Mount MacArthur Erupts
book harshly critical of the emerging church has come out. I didn’t
read the last one but I may read this one. Phil Johnson worked on it
and I found some of what he has said to be more substantial than most
other critics. The only other MacArthur book I’ve read was “Charismatic
Chaos” which ranks around the worst book I’ve ever read. Regardless we
must always be brave enough to consider what our critics say is true
and that we might be blind to our own weaknesses and faults.
Dan Kimball responds to a letter from MacArthur by saying he doesn’t know of any
churches that fit his description. I might have a different vantage
point but I think some elements of what MacArthur describes are true. I don’t have the original letter but Dan posted excerpts.
People who are drawn to the emerging church generally place high value on ambiguity and mystery.
True. We have a generation of people raised in a confusing cauldron of
contradictory positions. In this relativistic soup people are tired of
dogmatism. These people are more attracted to a church full of story
and community than sermons about 3 steps to a healthy marriage.
They reject the notion that God’s Word is clear, and anyone can understand its meaning.
Somewhat true, but it also true of evangelicals. I have been
disappointed that so few EC bloggers post much about what they have
wrestled with in scripture. We seem far more interested in musing
about the latest book. In my house church experiences I’d say that we
would concluded that scripture is best interpreted in a diverse group
with the study framed by someone who put some effort in to preparing
the study. Some things in scripture are abundantly clear but some
things are not. If this were not the case evangelicals wouldn’t be
sending their leaders off to seminary to gain a deeper understanding of
scripture. If evangelicals truly believed that God’s word is clear and
anyone can understand it there would be a much wider range of people
preaching. I wouldn’t be getting invitations from desperate rural
pastors looking for pulpit supply on summer long weekends.
That means every doctrine you and I find precious is subject to new interpretation, doubt and even wholesale rejection.
I don’t have to go far to find this. That doesn’t mean most people
don’t stay within the stream of orthodox Christian faith but lots of
people are free to test the boundaries and they do.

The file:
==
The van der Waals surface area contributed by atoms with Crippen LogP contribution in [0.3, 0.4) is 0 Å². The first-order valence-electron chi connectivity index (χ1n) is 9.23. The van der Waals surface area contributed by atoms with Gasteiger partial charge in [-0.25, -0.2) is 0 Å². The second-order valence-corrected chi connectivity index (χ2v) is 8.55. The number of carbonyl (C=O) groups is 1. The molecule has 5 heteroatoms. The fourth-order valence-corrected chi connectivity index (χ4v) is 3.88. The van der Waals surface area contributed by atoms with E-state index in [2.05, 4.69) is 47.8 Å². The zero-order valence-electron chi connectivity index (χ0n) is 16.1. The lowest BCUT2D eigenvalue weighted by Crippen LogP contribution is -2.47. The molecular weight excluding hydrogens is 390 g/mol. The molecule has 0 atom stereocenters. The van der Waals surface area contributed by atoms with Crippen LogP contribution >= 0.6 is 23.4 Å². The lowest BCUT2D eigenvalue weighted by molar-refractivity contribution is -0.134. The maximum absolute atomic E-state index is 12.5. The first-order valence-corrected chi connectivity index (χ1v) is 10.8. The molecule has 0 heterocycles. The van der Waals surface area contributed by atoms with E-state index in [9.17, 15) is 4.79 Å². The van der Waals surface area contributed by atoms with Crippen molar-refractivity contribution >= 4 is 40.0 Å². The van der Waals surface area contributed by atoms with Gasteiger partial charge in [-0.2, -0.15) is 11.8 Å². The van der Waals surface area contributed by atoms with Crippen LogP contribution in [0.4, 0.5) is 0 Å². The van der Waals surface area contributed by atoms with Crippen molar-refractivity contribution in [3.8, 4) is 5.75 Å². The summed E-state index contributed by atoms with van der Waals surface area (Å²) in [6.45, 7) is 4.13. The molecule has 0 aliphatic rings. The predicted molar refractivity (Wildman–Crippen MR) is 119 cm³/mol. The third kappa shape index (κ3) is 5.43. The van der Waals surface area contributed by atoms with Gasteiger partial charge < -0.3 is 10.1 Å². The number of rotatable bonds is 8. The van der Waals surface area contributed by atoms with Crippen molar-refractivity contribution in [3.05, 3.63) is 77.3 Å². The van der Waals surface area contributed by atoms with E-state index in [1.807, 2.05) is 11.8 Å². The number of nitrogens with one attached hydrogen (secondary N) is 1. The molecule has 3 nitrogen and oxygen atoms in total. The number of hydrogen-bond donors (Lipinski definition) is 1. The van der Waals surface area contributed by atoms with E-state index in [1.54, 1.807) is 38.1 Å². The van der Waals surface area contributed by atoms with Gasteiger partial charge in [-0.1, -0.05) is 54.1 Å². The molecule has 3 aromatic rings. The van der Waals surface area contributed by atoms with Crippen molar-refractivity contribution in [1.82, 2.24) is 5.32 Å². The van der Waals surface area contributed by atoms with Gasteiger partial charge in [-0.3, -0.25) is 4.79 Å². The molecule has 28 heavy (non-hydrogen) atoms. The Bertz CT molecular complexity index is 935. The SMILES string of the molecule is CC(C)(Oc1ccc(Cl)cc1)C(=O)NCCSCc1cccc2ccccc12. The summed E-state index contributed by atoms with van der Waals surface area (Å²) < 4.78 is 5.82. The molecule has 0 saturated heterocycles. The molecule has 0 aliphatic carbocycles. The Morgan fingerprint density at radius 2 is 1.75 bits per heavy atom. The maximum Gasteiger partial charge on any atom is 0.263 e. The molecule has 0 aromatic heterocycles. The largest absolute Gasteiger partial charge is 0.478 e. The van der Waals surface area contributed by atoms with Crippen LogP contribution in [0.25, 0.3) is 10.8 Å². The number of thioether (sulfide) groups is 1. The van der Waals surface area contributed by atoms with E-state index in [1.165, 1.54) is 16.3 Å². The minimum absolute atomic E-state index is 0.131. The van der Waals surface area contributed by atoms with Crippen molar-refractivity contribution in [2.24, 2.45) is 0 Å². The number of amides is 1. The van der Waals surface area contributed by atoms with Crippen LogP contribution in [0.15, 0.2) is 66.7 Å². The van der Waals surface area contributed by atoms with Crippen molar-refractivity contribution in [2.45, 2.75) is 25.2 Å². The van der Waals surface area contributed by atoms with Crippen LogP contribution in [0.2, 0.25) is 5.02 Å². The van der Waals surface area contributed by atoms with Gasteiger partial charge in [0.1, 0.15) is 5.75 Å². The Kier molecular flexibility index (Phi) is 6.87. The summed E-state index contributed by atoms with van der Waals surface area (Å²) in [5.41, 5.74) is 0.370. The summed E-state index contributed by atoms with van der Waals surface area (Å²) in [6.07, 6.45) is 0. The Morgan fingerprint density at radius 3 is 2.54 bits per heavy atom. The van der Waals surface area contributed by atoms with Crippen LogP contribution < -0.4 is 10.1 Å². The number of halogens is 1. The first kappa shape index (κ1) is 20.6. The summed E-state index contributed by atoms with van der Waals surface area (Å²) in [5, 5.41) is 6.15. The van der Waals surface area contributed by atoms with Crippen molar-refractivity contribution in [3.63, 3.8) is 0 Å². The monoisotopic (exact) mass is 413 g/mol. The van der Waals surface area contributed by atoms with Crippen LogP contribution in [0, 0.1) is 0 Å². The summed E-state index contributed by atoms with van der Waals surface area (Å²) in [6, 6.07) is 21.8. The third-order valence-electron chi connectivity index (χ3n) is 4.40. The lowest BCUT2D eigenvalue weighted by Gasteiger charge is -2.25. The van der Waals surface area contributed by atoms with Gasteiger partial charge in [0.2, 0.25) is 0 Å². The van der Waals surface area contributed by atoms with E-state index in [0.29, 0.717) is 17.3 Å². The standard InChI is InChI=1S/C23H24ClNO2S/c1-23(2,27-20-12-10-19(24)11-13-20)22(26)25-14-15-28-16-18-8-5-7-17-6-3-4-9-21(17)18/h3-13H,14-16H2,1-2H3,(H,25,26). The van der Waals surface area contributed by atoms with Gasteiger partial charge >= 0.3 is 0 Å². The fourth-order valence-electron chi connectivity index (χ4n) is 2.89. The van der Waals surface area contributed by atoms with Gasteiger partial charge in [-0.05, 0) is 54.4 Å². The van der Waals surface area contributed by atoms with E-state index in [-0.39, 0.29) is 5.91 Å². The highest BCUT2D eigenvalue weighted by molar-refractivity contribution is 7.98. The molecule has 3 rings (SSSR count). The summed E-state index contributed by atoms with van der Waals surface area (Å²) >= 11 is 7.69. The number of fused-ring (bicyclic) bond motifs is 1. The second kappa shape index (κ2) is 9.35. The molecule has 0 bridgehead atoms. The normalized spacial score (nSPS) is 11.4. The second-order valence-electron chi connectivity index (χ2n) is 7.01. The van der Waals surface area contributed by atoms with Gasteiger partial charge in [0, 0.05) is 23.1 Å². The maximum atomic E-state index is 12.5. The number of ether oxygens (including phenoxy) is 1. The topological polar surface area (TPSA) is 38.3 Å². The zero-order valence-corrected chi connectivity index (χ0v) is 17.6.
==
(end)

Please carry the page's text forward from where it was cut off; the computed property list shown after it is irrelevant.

Everything is being questioned and deconstructed.
When you are part of a church that has less influence on society than
society has on it, our ethical behavior reveals our hypocrisy and
thousands upon thousands of people have checked out of church in an
attempt to preserve their faith critical introspection is a good thing
Unlike the noble Bereans who used
Scripture to test what they were taught and refine their understanding
of the truth, people associated with the Emerging Church regard God’s
Word as too full of mystery to warrant handling any truth in a
Not true. Even among the most “liberal” people in the EC they take
some aspects of scripture very seriously. They come to the conclusions
that they are very sure of. Different people sometimes emphasize the
things they like social justice and seem to ignore the things they
don’t like. However that is just as true of evangelicals.
The result is a movement that thrives on disorganization,
I’d prefer to frame this differently. The organic church movement is less “organized” but not all EC churches are “organic”.
lends itself to mysticism,
I think it would be better to define what he is talking about.
A lot of people who have been burnt by churches in the past
distrust authority. Sometimes it is because that authority failed
them. Give them a few years to heal and a healthy environment and
things get better.
and dislikes preaching,
True of many to a point. I know that I like delivering a sermon
much more than listening to one. I think there needs to be a better
balance between monologue, dialog and debate. I think preaching is
fine when in a better balance with other forms of challenge and
feeds intellectual pride
Probably true of any Christian movement that thinks they are “it”, including the reformed.
and recognizes few (if any) doctrinal or moral boundaries.
This would describe very few of the people I know.
You can see why the movement is so
appealing to college-age people young people – it is fleshly rebellion
dressed in ecclesiastical robes.
I don’t see this at all. Speaking for myself I’d say I’m part of a reforming movement because the status quo is unacceptable. Not because most of the churches around me don’t suit my tastes. It is not about adding more palatable items for the religious consumer. There is a serious problem with the church, the message it preaches, the ethics of its members and its impact on society. The easy road for me to take would be to settle down in a ministry, take my middle class income, buy my toys and work towards incremental change. There are some people that are called to manage incremental change and I don’t condemn anyone for taking that road. It isn’t my calling though and while that route would make some things easier I know I’d probably become restless if things didn’t happen fast enough.
I’d rather experiment and fail and continue working under all the old assumptions. I can’t see how that is fleshly rebellion.